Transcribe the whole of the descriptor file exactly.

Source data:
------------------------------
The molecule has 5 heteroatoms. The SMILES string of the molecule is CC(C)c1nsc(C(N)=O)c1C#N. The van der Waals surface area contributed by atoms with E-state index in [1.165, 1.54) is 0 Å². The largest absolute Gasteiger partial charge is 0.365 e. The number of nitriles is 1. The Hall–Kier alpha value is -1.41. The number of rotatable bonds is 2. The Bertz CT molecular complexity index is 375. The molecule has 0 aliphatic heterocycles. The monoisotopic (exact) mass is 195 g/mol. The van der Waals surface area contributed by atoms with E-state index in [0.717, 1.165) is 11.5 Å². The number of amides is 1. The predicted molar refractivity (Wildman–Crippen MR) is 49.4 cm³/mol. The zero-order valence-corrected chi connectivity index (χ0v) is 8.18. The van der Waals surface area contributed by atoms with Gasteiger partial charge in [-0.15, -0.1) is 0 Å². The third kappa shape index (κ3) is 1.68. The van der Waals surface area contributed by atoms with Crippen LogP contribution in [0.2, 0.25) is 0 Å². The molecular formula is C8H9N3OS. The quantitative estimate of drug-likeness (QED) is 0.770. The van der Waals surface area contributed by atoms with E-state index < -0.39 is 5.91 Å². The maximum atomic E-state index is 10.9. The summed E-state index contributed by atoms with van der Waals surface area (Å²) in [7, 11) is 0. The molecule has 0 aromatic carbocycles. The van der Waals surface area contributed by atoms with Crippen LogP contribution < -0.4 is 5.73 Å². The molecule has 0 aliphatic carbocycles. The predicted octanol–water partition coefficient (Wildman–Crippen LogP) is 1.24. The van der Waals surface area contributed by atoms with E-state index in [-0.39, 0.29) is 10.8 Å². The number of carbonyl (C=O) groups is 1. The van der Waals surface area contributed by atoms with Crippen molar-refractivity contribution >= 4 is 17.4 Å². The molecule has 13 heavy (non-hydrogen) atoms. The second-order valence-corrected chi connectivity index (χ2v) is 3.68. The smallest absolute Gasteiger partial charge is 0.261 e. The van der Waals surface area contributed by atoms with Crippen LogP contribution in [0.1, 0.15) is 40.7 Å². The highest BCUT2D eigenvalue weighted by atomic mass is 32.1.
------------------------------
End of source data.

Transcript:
The molecule has 5 heteroatoms. The SMILES string of the molecule is CC(C)c1nsc(C(N)=O)c1C#N. The van der Waals surface area contributed by atoms with E-state index in [1.165, 1.54) is 0 Å². The largest absolute Gasteiger partial charge is 0.365 e. The number of nitriles is 1. The Hall–Kier alpha value is -1.41. The number of rotatable bonds is 2. The Bertz CT molecular complexity index is 375. The molecule has 0 aliphatic heterocycles. The monoisotopic (exact) mass is 195 g/mol. The van der Waals surface area contributed by atoms with E-state index in [0.717, 1.165) is 11.5 Å². The number of amides is 1. The predicted molar refractivity (Wildman–Crippen MR) is 49.4 cm³/mol. The zero-order valence-corrected chi connectivity index (χ0v) is 8.18. The van der Waals surface area contributed by atoms with Gasteiger partial charge in [-0.15, -0.1) is 0 Å². The third kappa shape index (κ3) is 1.68. The van der Waals surface area contributed by atoms with Crippen LogP contribution in [0.2, 0.25) is 0 Å². The molecular formula is C8H9N3OS. The quantitative estimate of drug-likeness (QED) is 0.770. The van der Waals surface area contributed by atoms with E-state index < -0.39 is 5.91 Å². The maximum atomic E-state index is 10.9. The summed E-state index contributed by atoms with van der Waals surface area (Å²) in [7, 11) is 0. The molecule has 0 aromatic carbocycles. The van der Waals surface area contributed by atoms with Crippen LogP contribution < -0.4 is 5.73 Å². The molecule has 0 aliphatic carbocycles. The predicted octanol–water partition coefficient (Wildman–Crippen LogP) is 1.24. The van der Waals surface area contributed by atoms with E-state index in [-0.39, 0.29) is 10.8 Å². The number of carbonyl (C=O) groups is 1. The van der Waals surface area contributed by atoms with Crippen molar-refractivity contribution >= 4 is 17.4 Å². The molecule has 13 heavy (non-hydrogen) atoms. The second-order valence-corrected chi connectivity index (χ2v) is 3.68. The smallest absolute Gasteiger partial charge is 0.261 e. The van der Waals surface area contributed by atoms with Crippen LogP contribution in [0.1, 0.15) is 40.7 Å². The highest BCUT2D eigenvalue weighted by atomic mass is 32.1.